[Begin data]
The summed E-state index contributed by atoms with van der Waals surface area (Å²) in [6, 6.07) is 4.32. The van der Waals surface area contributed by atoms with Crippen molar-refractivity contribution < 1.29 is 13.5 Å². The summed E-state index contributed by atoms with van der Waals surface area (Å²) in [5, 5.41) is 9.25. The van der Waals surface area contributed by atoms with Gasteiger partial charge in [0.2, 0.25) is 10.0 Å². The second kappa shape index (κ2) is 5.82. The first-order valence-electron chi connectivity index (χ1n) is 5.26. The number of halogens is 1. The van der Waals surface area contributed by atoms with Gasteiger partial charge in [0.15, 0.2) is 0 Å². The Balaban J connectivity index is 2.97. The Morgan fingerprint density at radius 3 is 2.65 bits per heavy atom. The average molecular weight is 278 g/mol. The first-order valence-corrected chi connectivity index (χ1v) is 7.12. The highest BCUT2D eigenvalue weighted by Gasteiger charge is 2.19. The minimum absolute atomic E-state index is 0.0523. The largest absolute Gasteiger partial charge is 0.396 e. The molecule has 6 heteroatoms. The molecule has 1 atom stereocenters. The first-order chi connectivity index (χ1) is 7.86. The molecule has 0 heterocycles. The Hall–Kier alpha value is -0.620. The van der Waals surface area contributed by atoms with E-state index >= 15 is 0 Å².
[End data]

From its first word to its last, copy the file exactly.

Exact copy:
The summed E-state index contributed by atoms with van der Waals surface area (Å²) in [6, 6.07) is 4.32. The van der Waals surface area contributed by atoms with Crippen molar-refractivity contribution < 1.29 is 13.5 Å². The summed E-state index contributed by atoms with van der Waals surface area (Å²) in [5, 5.41) is 9.25. The van der Waals surface area contributed by atoms with Gasteiger partial charge in [0.2, 0.25) is 10.0 Å². The second kappa shape index (κ2) is 5.82. The first-order valence-electron chi connectivity index (χ1n) is 5.26. The number of halogens is 1. The van der Waals surface area contributed by atoms with Gasteiger partial charge in [0.15, 0.2) is 0 Å². The Balaban J connectivity index is 2.97. The Morgan fingerprint density at radius 3 is 2.65 bits per heavy atom. The average molecular weight is 278 g/mol. The first-order valence-corrected chi connectivity index (χ1v) is 7.12. The highest BCUT2D eigenvalue weighted by Gasteiger charge is 2.19. The minimum absolute atomic E-state index is 0.0523. The largest absolute Gasteiger partial charge is 0.396 e. The molecule has 6 heteroatoms. The molecule has 1 atom stereocenters. The first-order chi connectivity index (χ1) is 7.86. The molecule has 0 heterocycles. The Hall–Kier alpha value is -0.620. The van der Waals surface area contributed by atoms with E-state index >= 15 is 0 Å².